Event Supervisor Review: Circuit Lab
First off, I would like to say that I had a great time meeting many of you competing yesterday. The test and labs were very challenging and Asher and I were very happy to see competitors successfully solve some of the harder problems on the test. I hope that all that competed and those of you that will take the exam in the future will use it as a study resource and a tool to help you discover some important engineering skills as well as some interesting circuit-related concepts and applications!
Over the course of the past several months, Asher, Megan, and I have been working together to write several circuit lab exams for different competitions. Often times, we would find that we wrote a problem or two that we felt were too hard to be appropriate for most competitions. We saved those problems and put them on the MIT exam. The exam that you all took was definitely one of the most challenging exams in terms of time constraint and problem difficulty that I would expect to see this season. There were 1-2 pages too many on that exam and in most cases, I would have stopped earlier: but this exam was for MIT, and we wanted our exam to live up to the reputation. That said, I don't think that any of the problems were a huge stretch from the rules and probably represent the most difficult problems that could be written for each of the topics on the rules.
As always, here is the test and key: MIT 2020 Circuit Lab Test and Key
We spent a lot of time thinking about what an interesting, yet feasible lab would look like. The classic battery and resistor labs with "black box" measurements seemed too boring, as did the "draw a circuit diagram of the battery-resistor circuit". We wanted our labs to be more interesting and representative of what you might see taking a university electrical engineering course. The labs ended up being a "see, then do" type of format with competitors first analyzing a circuit that contains the fundamental aspects on a breadboard (op-amp circuit and logic circuit), drawing the given circuit (simply looking at what was built on a breadboard and drawing a schematic), and then building (or adding on) an additional circuit representing a slightly more advanced concept (Lab 1: Adding a non-inverting op-amp to increase voltage output, Lab 2: OR gate observation, building a 3-input NOR gate). We also wanted to minimize the movement of students without sacrificing the quality of the lab experience. We decided the best option would be to make the labs portable and purchased DC breadboard supplies with 9V battery inputs for circuits to be built on individual breadboards. I was very happy with the way the lab setup worked logistically, and if we had had more volunteers, the resetup time of 10 minutes would have been perfect. In the future, I think I would try to decrease the amount of activities in the lab section while maintaining the weighting. I think it is important for students to have more of an ability to work with real components and not just solve theoretical problems on paper.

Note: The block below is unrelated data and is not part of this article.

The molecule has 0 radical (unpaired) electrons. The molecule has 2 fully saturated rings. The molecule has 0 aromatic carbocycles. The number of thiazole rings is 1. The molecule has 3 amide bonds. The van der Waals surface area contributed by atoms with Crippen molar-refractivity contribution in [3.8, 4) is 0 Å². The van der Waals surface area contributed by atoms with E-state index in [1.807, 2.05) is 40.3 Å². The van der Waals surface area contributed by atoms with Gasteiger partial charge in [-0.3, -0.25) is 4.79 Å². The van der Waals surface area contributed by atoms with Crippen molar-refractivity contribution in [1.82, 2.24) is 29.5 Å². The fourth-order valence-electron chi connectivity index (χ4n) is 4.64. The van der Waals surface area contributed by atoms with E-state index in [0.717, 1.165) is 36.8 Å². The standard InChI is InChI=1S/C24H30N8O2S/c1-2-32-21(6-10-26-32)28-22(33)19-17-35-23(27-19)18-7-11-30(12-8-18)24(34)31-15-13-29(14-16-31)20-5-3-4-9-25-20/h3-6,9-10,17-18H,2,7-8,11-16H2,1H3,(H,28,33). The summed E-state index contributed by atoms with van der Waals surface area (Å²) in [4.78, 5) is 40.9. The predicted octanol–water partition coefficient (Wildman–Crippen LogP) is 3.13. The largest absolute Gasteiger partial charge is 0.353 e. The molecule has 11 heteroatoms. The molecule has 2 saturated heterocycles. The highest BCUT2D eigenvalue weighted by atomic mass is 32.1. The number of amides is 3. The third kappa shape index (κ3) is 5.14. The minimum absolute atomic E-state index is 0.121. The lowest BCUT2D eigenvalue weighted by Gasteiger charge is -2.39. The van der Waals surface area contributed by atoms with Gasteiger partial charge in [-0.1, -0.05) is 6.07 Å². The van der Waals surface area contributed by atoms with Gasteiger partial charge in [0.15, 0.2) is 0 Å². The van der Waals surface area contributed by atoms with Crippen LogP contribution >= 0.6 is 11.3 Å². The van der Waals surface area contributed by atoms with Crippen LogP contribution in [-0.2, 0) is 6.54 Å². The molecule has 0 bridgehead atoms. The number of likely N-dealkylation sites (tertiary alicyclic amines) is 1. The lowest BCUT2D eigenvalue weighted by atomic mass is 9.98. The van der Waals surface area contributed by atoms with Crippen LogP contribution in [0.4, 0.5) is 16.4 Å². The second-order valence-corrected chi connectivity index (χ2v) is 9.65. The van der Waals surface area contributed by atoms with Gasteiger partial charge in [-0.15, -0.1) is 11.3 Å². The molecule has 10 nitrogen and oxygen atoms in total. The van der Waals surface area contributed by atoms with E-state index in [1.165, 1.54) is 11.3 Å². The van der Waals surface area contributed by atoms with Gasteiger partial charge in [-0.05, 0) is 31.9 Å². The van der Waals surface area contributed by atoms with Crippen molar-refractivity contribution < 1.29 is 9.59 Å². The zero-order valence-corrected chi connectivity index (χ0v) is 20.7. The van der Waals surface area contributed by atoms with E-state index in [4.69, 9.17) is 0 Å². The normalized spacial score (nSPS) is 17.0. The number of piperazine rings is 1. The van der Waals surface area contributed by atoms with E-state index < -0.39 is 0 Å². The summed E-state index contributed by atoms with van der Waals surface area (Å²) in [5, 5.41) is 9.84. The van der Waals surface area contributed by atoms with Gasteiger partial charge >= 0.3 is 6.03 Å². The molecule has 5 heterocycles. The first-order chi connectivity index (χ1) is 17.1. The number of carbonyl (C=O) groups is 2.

Asher and I have worried that teams would excel easily at many components of our exam since we have written and released our past exams. This didnt seem to be the case and despite seeing teams with UT Austin and Boca/NT tryout exams in their binders (which is totally legal btw), we didnt see any teams feeling the need to "refer" to them to help solve problems on the MIT test, which we have striven for and have done our best to avoid repetition (other than in format). A handful of teams found a loophole through Lab 2 that didnt require transistors to build the circuit using transistors as we had intended.
While I was slightly disappointed to not see any teams breaking 200 pts, I wasn't very surprised given the difficulty of the exam and time in the season. While the scores werent as high as I had hoped, the distribution was still pretty good and I think teams were separated fairly well. Stats:
High: 153, Mean: 62, St. Dev: 39